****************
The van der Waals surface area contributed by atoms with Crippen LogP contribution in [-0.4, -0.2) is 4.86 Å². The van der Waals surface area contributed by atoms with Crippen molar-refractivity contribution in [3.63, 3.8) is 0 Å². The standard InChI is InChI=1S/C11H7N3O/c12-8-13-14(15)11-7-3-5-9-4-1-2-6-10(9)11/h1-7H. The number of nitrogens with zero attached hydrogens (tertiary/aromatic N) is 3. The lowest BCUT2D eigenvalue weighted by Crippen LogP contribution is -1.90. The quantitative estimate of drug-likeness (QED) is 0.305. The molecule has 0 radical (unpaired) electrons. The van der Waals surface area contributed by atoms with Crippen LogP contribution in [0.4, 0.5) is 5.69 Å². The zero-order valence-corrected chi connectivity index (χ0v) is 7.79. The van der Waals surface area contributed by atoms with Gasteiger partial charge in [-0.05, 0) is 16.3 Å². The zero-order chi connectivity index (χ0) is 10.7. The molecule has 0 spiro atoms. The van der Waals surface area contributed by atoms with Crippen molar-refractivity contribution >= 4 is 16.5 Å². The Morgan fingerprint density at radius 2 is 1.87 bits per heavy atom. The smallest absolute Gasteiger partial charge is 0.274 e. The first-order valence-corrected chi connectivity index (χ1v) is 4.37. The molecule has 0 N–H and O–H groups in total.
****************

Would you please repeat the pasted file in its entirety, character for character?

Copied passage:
The van der Waals surface area contributed by atoms with Crippen LogP contribution in [-0.4, -0.2) is 4.86 Å². The van der Waals surface area contributed by atoms with Crippen molar-refractivity contribution in [3.63, 3.8) is 0 Å². The standard InChI is InChI=1S/C11H7N3O/c12-8-13-14(15)11-7-3-5-9-4-1-2-6-10(9)11/h1-7H. The number of nitrogens with zero attached hydrogens (tertiary/aromatic N) is 3. The lowest BCUT2D eigenvalue weighted by Crippen LogP contribution is -1.90. The quantitative estimate of drug-likeness (QED) is 0.305. The molecule has 0 radical (unpaired) electrons. The van der Waals surface area contributed by atoms with Crippen LogP contribution in [0.4, 0.5) is 5.69 Å². The zero-order valence-corrected chi connectivity index (χ0v) is 7.79. The van der Waals surface area contributed by atoms with Gasteiger partial charge in [-0.05, 0) is 16.3 Å². The zero-order chi connectivity index (χ0) is 10.7. The molecule has 0 spiro atoms. The van der Waals surface area contributed by atoms with Crippen molar-refractivity contribution >= 4 is 16.5 Å². The Morgan fingerprint density at radius 2 is 1.87 bits per heavy atom. The smallest absolute Gasteiger partial charge is 0.274 e. The first-order valence-corrected chi connectivity index (χ1v) is 4.37. The molecule has 0 N–H and O–H groups in total.